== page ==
Movies, TV spotlight characters with cancer
Awareness campaigns are part of the reason. In addition, writers and directors have “either gone through it or have people in their lives who have gone through it” and want to base their work on the real world, says Tula Goenka, a breast cancer survivor and professor of filmmaking at Syracuse University‘s S.I. Newhouse School of Public Communications.
Of course the shows don‘t always have happy endings. Upstate nurse practitioner Lisa Cico says “Terms of Endearment,” in which the daughter dies from breast cancer, is one of the saddest movies she has seen, but she knows other shows feature cancer survivors.
“I think it‘s good to have both out there because the reality is, you will see both.”
Mary Kate Hartmann of Syracuse, who cared for her fiance Evan Schoeberlein until he died from Ewing‘s sarcoma in July 2008, says dramatizations often overlook the emotional impact that cancer has on couples, and the everyday moments they share during treatment.
“They don‘t show the time you are sitting there with a loved one getting chemo, and it doesn‘t last 45 minutes; it lasts five hours. They don‘t show the tiny TV screens and the chairs that aren‘t comfy or the time when you are waiting two or three days to hear how a scan looked. You don‘t really see all that waiting.”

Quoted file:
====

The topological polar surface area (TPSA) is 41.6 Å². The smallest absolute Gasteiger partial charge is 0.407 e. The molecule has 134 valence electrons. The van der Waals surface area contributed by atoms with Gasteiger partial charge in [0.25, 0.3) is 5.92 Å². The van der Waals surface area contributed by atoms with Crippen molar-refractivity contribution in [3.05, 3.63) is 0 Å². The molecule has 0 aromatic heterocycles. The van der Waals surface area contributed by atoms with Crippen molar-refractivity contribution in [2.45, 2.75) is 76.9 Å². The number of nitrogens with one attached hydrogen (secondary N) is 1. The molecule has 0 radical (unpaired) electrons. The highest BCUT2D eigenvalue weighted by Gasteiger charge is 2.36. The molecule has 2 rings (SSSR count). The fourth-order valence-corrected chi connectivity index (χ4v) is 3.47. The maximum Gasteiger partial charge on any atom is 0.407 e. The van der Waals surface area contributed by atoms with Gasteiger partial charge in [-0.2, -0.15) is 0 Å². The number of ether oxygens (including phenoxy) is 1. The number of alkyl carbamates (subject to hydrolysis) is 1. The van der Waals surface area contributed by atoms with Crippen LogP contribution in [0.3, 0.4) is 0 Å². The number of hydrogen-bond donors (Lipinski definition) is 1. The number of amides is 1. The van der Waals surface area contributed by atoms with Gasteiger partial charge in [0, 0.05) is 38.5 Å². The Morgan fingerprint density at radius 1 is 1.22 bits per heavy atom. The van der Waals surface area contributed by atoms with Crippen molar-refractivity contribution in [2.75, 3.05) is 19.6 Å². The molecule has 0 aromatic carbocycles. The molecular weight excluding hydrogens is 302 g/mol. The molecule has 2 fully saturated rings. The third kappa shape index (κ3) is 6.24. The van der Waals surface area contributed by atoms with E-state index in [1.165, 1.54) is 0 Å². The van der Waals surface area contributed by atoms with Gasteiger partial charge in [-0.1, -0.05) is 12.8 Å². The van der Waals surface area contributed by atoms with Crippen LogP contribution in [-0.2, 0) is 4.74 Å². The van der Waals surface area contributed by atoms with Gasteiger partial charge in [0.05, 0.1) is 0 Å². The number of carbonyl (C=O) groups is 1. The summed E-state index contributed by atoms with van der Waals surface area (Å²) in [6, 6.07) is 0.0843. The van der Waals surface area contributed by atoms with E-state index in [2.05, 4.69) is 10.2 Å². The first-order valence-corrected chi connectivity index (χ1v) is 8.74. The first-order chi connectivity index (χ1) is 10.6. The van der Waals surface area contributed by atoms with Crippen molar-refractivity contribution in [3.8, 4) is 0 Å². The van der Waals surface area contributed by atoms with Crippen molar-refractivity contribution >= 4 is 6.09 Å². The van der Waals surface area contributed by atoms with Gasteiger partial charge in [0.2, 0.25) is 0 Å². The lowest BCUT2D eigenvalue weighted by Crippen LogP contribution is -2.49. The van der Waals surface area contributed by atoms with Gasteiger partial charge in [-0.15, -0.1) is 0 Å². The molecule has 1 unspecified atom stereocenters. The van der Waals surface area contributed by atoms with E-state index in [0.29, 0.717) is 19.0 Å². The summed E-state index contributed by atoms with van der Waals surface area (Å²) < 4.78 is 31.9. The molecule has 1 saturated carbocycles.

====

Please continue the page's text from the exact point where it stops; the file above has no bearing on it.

Breast cancer survivor Stephanie Zumbuhl of DeWitt says the portrayal of cancer in movies can be good for sparking conversation. The gravity of her disease didn‘t register with her daughter until they watched “The Express,” the movie about Syracuse University football star Ernie Davis, who died from leukemia. “My girl said ‘wait a minute. He had cancer, and he died?‘ That was tough.”
Watching shows about cancer is difficult for someone who is going through treatment, Zumbuhl says. “It‘s hard when you‘re right in the middle of it to hear a story that‘s not going well or to hear of a treatment that‘s different than yours.”
Cico, the nurse practitioner, appreciates Showtime‘s “The Big C,” in which the main character has melanoma and refuses treatment almost the whole first season. “I see that a lot in people,” Cico says, “where they don‘t want to try anything and then change their mind.”
She says many of the story lines are realistic, such as when the woman enrolls in a clinical trial, when she makes friends with a patient who dies, and when her husband loses his job and has to fight for health coverage.
But Michael Poiesz MD takes issue with the “highly unprofessional” flirtatious interactions the woman has with her oncologist. He says it makes him wonder if viewers understand they are watching fiction.
“The Big C” contains some strong messages, such as the husband‘s heart attack at the end of season two. “Nobody gets off scot-free in a show about mortality,” writer Darlene Hunt explains on “The Big C” blog. “And I really liked re-emphasizing that truth we bring up a lot in this show: We are all dying.
“Just because someone has cancer, it doesn‘t mean they‘re the next to go. They could live another 50 years while the seemingly healthy person next to them may not.”